The Execution of the Maungatapu Murderers


Nelson's First Hanging

At 8.30am, on Friday 5 October, 1866, the twang of three hangmen's ropes brought an end to the grisliest episode in Nelson's early European history.

The Murderer's headsThe four murderers, The Nelson Provincial Museum, Museum Collection, LS9.3.7
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The notorious Burgess gang, a foursome of ne'er do wells, consisting of Richard Burgess, Philip Levy, Thomas Kelly and Joseph Sullivan, had embarked on a crime spree along the West Coast of the South Island, before arriving in Nelson.

On June 12, hidden behind a rock (now known as Murderers' Rock), the gang lay in wait for a group of four men, who they knew were traveling with money, from the Wakamarina Goldfields to the West Coast via the Maungatapu Track. They strangled, suffocated and robbed one James Battle, one of many people who passed by on the busy track. The next day, they ambushed and killed the group of four and stole 300 pounds of gold dust and money.

Burgess, Kelly, Levy and Sullivan were arrested five days later in Nelson and the bodies of their victims were found a few weeks later. Richard Burgess's confession, in which he described the crimes and fully implicated the other three, filled three pages in the Nelson Evening Mail of 10 August 1866. Sullivan later turned Queen's Evidence for a free pardon and a £200 reward.

Burgess, Kelly and Levy were found guilty and sentenced to death by hanging. Sullivan was reviled for the rest of his time in New Zealand and disappeared in Australia many years later.

On Saturday 6 October, The Nelson Examiner reported the scene the previous day at the Nelson gaol (jail) in Shelbourne Street : "The summit of the Church Hill, as well as other available spots overlooking the gaol, was crowded, although we are informed that little save the upper beam of the scaffold, or at most the heads of the criminals, could be discerned from these points."1

Exerpt from the Nelson Examiner & Evening ChronicleThe execution of the Maungatapu Murderers (1866, October 6) Nelson Examiner and New Zealand Chronicle, 3. Retrieved from Papers Past
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The scaffold, which had been constructed in the prisoners' exercise yard, was described as being solid and well built for its purpose. On the scaffold, Burgess kissed the rope saying he greeted it as a prelude to heaven. Levy proclaimed his innocence, but calmly knelt beside Burgess, reportedly saying: "I will hang on the right side of you." However Kelly was described as being in a less composed state, needing help onto the scaffold, refusing to obey officials and shouting and screaming.2

The ropes were placed around their necks and white caps drawn over their faces. The Nelson Examiner described the painful scene which ensued: "Our readers may picture to themselves the distressing nature of this scene...which seemed to increase in intensity every moment it was prolonged. Kelly's shrill and discordant voice was still heard continually shrieking forth, in the most heartrending accents: "I pray you to give me liberty to speak for a moment. I am in a Christian country. Will you allow me or not? I am innocent so help me God! I liked Nelson, indeed I did, and would have been glad to live in such a Christian community. I would have lived there and married."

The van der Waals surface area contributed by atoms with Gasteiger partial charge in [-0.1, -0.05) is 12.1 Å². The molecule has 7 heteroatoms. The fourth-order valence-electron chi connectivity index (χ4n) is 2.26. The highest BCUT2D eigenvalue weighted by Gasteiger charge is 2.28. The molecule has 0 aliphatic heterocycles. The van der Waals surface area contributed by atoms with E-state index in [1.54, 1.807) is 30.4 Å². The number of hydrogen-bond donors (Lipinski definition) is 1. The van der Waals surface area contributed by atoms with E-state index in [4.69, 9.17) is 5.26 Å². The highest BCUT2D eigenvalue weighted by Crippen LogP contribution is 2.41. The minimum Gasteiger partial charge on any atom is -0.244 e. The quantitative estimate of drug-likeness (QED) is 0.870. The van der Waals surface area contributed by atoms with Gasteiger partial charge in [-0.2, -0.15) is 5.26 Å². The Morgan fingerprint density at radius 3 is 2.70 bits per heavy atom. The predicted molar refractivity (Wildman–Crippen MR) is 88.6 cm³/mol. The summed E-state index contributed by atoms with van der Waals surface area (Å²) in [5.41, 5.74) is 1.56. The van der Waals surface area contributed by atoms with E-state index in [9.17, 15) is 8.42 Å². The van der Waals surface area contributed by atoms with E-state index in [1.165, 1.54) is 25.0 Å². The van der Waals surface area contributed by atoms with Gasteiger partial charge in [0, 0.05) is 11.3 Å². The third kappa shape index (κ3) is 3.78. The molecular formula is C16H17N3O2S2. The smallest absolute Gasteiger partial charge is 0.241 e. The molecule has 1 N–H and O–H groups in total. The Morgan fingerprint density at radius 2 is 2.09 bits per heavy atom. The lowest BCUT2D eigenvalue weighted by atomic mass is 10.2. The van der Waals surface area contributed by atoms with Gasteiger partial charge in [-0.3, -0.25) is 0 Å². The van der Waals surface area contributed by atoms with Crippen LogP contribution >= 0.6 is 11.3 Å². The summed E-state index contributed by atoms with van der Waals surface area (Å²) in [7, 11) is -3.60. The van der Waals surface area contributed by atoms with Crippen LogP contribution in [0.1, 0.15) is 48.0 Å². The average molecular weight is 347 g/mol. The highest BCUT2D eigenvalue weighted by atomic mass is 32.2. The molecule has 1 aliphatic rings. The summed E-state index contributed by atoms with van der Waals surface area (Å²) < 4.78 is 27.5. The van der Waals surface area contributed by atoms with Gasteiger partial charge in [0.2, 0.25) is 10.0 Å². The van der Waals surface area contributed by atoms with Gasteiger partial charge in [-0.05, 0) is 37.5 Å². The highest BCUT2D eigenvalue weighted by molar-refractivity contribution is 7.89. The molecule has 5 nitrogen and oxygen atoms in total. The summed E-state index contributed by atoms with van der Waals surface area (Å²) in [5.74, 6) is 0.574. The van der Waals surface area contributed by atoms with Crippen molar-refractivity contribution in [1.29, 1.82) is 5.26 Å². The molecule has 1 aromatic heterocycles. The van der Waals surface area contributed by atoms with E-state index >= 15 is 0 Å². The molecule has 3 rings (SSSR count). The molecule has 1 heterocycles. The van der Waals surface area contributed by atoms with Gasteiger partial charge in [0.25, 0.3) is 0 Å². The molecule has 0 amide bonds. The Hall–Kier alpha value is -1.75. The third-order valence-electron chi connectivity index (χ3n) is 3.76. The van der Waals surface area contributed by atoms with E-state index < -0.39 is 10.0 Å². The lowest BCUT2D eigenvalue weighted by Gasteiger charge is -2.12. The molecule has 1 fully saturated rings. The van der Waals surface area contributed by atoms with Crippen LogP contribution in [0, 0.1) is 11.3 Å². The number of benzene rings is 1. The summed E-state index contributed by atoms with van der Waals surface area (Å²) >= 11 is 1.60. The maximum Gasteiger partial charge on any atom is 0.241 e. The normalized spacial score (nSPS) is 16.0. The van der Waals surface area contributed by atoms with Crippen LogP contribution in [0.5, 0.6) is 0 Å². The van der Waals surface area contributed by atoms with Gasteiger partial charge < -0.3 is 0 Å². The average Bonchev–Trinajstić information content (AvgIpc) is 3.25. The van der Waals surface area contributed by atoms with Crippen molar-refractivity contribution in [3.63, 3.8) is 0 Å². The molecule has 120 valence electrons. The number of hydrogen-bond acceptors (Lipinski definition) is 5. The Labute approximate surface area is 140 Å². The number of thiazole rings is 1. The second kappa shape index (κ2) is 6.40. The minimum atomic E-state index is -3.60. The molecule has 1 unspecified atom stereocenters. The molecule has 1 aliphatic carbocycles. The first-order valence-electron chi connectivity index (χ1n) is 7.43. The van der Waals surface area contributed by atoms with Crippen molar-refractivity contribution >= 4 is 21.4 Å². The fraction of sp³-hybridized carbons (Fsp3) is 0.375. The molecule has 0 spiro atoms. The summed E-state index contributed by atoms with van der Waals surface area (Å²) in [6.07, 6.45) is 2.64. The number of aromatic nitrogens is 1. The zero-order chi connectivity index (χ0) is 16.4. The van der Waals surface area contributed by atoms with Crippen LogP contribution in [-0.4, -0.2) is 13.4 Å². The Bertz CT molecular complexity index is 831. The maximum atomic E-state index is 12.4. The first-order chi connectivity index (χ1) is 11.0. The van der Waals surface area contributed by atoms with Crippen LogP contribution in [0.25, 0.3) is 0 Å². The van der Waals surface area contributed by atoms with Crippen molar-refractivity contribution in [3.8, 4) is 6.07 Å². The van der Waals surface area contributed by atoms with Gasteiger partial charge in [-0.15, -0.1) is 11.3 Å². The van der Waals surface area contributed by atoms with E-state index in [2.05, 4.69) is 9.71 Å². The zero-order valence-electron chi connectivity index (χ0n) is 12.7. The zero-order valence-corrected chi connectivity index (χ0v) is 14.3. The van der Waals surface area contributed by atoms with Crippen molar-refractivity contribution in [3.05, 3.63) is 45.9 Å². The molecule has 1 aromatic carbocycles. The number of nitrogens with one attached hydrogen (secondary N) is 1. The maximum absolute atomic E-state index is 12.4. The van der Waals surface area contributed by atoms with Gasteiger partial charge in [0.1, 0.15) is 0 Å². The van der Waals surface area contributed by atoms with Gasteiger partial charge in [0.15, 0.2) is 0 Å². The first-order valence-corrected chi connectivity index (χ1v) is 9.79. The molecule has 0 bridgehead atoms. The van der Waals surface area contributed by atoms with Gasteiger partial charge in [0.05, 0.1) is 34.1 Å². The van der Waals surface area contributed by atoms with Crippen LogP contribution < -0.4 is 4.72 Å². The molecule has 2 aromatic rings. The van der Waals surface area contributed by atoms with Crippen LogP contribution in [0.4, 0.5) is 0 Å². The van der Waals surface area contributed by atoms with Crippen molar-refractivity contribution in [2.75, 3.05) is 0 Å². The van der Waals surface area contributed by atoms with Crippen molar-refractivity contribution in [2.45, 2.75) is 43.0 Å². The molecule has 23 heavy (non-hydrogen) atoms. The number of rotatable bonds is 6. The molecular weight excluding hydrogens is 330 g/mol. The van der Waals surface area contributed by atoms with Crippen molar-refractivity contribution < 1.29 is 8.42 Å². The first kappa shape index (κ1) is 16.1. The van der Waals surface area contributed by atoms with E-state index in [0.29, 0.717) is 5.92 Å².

The hanging was delayed for half an hour by the statements of the criminals. With Kelly still speaking, the bolt was drawn and the men fell to their deaths at exactly 8.30 am.

"Both Burgess and Levy seemed to die at once, they never showed the slightest motion even of the muscles; but Kelly seemed to die hard, as the saying is, and it was thought necessary that the executioner should complete his odious duty by hanging onto his legs, and this was repeated more than once.

"The feelings of all present had been so excited by the previous scene that the dead silence which followed on the consummation of the tragedy seemed almost a welcome relief."3

The Victorian age was one of scientific exploration and discovery. To settle a medical dispute about whether victims of hanging died of strangulation or spinal dislocation, the necks of the three murderers were dissected and the spinal columns found to be intact; "thus setting this much vexed question at rest."4

The heads of the men were also removed from their bodies so plaster casts could be made to support the theories of phrenology. Some findings of this pseudo-science, which claimed the personality traits of a person could be determined by "reading" bumps and fissures in the skull, were reported in the Nelson Examiner.  Kelly's character was described as: " excitable, covetous, full of plots, schemes, inventions and intrigues...totally unreliable and thoroughly absorbed in self when once his mind has given way to the solicitations of his excessive destructiveness and acquisitiveness."5

The plaster casts are held by The Nelson Provincial Museum, along with a series of paintings about the murders by local artist, Janice Gill. Other artifacts at the Museum include the Wanted Poster (£400 reward) and parts of a revolver reputed to be associated with the murders.

Written by Joy Stephens and published in Wild Tomato, 2009, supported by The Nelson Provincial Museum.

Updated May 7, 2020

Sources used in this story

The information in this article is from the website Papers Past  and resources available at the Nelson Provincial Museum's Isel Park Research Archives.

  1. The execution of the Maungatapu Murderers (1866, October 6) Nelson Examiner and New Zealand Chronicle, 3.

  2. The execution of the Maungatapu Murderers

  3. The execution of the Maungatapu Murderers
  4. Examination of the cast of the head of Burgess (1866, October 16) Nelson Examiner and New Zealand Chronicle, 3
  5. Examination of the cast of the head of Burgess 

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